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Publication numberUS2789716 A
Publication typeGrant
Publication dateApr 23, 1957
Filing dateOct 15, 1954
Priority dateOct 15, 1954
Publication numberUS 2789716 A, US 2789716A, US-A-2789716, US2789716 A, US2789716A
InventorsLloyd J Wolf
Original AssigneeLloyd J Wolf
Export CitationBiBTeX, EndNote, RefMan
External Links: USPTO, USPTO Assignment, Espacenet
Mobile pipe handling mechanism
US 2789716 A
Abstract  available in
Images(1)
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Claims  available in
Description  (OCR text may contain errors)

April 23, 1957 Lla fwoZf 1a m g United States Patent MOBILE PIPE HANDLING MECHANISM Lloyd J. Wolf, Irving, Tex.

Application October 15, 1954, Serial No. 462,455

4 Claims. (Cl. 214-658) My invention relates to pipe handling mechanism and is primarily concerned with -a device for either stacking lengths of pipe or removing such lengths from a stack for deposit in any location.

The mechanism is more particularly intended for the handling of pipe having a size that cannot be conveniently manually lifted. In the oil fields, for example, pipe lengths may run from twenty to forty feet and their handling normally requires a crane with an operator and an inverted Y-shaped cable suspension hanging from the end of the crane boom. The ends of the suspension include two hooks which are engaged with the respective ends of the pipe and the handling of these hooks requires two additional men.

It is therefore the principal object of my invention to provide a pipe handling mechanism that may be supported by the crane boom and controlled by the crane operator, including swinging of the mechanism into operative relation to and hooking engagement with a length of pipe.

These and further objects of the invention will be set forth in the following specification, reference being had to the accompanying drawing, and the novel means by which the objects are eifectuated will be definitely pointed out in the claims.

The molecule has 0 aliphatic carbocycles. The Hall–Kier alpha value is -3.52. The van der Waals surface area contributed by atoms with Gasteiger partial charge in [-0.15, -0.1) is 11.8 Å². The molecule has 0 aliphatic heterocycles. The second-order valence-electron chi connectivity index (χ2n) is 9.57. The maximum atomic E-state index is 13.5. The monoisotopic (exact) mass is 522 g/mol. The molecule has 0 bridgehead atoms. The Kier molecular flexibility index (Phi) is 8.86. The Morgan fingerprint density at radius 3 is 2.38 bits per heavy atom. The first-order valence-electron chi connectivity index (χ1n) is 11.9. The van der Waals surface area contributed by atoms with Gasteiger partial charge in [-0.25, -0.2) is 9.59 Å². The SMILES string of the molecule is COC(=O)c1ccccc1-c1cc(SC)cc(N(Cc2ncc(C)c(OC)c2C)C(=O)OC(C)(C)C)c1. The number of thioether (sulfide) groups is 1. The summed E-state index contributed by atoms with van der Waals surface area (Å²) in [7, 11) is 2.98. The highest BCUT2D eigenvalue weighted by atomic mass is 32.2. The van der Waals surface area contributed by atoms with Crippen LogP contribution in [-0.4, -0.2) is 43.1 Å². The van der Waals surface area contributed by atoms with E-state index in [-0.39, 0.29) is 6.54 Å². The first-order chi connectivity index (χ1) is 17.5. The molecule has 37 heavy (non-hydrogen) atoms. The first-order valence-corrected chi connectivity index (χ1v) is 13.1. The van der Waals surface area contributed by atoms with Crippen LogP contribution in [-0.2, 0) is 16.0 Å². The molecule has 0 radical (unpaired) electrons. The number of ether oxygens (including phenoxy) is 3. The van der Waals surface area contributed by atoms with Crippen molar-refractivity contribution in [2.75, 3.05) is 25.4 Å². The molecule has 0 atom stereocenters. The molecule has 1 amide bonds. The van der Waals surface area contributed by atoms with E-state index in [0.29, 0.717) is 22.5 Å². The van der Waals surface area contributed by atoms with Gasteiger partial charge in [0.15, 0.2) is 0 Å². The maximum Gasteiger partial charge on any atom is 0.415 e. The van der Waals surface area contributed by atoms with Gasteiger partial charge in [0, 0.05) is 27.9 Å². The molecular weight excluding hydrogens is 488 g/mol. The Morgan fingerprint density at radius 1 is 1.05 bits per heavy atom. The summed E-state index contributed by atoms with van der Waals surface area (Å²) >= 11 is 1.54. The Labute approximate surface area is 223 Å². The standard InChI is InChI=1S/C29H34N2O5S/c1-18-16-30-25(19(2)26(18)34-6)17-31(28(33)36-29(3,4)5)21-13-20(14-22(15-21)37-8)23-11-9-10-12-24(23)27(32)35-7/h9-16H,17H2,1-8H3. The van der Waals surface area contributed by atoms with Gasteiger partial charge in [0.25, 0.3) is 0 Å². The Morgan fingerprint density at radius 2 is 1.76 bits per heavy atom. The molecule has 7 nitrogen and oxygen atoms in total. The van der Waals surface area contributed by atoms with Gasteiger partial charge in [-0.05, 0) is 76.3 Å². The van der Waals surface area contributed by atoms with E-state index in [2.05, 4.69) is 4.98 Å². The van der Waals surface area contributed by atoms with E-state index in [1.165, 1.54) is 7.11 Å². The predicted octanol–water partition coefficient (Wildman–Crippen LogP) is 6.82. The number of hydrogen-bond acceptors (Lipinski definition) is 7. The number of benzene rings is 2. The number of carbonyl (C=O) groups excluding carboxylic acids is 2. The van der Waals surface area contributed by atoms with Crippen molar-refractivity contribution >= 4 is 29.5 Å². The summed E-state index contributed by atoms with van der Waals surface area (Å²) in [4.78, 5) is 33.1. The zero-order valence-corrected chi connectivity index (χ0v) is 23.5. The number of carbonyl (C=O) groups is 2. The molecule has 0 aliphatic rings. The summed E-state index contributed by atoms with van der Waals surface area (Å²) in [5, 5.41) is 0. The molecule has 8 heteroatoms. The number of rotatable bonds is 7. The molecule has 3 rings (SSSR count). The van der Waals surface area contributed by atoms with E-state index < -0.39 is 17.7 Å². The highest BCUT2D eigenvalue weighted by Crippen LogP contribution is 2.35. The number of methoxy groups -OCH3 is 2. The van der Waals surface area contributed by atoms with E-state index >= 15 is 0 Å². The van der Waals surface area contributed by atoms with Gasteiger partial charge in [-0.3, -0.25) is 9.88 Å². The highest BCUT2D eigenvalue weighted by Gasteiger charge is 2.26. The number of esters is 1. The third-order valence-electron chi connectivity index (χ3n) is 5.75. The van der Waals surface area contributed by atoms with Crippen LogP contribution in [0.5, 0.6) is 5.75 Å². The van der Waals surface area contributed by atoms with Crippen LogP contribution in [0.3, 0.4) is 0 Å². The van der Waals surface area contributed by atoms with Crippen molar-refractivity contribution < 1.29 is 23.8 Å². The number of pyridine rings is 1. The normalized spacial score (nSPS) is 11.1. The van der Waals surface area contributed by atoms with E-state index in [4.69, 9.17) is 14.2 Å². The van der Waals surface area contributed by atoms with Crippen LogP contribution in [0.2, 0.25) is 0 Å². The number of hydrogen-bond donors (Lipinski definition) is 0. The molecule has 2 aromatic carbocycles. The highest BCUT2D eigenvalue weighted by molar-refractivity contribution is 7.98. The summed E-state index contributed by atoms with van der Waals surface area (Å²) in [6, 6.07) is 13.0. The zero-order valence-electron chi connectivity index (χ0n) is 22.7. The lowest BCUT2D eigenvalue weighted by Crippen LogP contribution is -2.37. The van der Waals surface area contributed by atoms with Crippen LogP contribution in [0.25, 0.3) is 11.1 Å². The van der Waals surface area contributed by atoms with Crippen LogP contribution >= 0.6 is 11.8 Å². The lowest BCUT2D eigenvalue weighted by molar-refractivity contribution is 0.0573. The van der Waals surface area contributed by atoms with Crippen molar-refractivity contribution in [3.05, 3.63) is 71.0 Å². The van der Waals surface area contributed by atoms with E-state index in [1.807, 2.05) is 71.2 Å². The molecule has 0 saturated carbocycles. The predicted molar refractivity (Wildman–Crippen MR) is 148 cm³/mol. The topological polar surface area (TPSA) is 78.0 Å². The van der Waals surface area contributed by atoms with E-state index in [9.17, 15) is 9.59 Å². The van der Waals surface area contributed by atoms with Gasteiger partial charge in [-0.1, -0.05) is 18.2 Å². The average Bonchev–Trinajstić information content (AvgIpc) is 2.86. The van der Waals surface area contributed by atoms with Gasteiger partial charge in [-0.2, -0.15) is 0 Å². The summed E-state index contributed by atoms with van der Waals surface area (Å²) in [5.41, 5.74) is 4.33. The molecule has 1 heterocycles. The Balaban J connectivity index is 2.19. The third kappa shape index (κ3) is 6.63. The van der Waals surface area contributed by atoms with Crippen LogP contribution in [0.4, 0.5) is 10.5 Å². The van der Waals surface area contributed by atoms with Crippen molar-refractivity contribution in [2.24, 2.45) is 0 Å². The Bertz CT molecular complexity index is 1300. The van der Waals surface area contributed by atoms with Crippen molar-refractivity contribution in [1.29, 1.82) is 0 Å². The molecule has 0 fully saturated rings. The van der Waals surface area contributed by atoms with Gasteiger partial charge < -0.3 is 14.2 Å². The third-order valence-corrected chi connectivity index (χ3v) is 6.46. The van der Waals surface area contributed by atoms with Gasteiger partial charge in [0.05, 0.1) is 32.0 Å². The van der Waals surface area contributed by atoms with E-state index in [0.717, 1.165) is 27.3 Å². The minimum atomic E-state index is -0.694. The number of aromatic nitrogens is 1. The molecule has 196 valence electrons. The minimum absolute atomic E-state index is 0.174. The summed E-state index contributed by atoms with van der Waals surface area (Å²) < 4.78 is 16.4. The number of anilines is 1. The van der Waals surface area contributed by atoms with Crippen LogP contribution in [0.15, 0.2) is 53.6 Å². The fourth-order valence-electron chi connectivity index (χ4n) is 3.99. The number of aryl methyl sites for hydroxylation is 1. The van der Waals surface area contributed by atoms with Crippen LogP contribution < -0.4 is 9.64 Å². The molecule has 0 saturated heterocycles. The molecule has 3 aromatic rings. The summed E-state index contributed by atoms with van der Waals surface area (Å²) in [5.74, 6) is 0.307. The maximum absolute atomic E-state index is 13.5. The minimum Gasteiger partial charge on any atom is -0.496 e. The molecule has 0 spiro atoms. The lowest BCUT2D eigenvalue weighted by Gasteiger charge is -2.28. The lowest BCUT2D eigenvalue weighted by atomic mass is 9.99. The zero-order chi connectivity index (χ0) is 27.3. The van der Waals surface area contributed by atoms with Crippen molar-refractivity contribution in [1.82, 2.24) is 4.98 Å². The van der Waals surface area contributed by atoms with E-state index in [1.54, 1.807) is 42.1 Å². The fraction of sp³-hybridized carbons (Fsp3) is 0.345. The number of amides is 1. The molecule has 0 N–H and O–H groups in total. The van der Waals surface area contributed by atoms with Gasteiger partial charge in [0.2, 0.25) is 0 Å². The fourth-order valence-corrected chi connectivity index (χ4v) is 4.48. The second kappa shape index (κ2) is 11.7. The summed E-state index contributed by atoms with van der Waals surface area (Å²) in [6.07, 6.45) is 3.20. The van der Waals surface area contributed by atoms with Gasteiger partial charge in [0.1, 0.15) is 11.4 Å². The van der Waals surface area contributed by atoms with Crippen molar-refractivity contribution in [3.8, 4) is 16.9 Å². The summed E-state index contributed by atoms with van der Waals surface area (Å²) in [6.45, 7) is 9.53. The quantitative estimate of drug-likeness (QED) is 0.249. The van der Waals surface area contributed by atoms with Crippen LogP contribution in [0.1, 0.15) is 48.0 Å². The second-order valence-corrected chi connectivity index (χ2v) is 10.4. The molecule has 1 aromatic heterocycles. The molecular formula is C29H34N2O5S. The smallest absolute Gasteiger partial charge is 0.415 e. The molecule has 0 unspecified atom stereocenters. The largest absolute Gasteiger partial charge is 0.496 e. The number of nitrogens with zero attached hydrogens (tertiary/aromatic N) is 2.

In the drawing:

Fig. 1 is a diagrammatic elevation of the mechanism supported and adapted to be controlled from a conventional crane, in this instance one of the mobile type, and certain parts being omitted for the sake of clearness.

Fig. 2 is an enlarged elevation, partly in section, of the positioning and hooking assemblies of the mechanism.

Fig. 3 is a plan view of the positioning assembly looking in the direction of the arrow 3 in Fig. 2, the pulley being omitted.

Fig. 4 is an end view of the hooking assembly looking in the direction of the arrow 4 in Fig. 2.

Referring to Fig. 1, the numeral designates a mobile crane having the usual pivoted and controlled boom 11. From the outer end of the boom is freely suspended a positioning assembly generally indicated by the numeral 12 and from the latter is freely suspended a pipe hooking assembly generally indicated by the numeral 13. The details of these assemblies are more clearly shown in Figs. 2 to 4 to which reference will now be made.

The outer end of the boom 11 is forked to pivotally support trunnions 14-14 which extend oppositely and horizontally from a collar 15 that is counterbored from the top to receive the upper shouldered portion of a collar 16 which depends below the collar 15. The fit of the collar 16 within the collar 15 is such that the former may freely rotate within the latter for a purpose presently explained.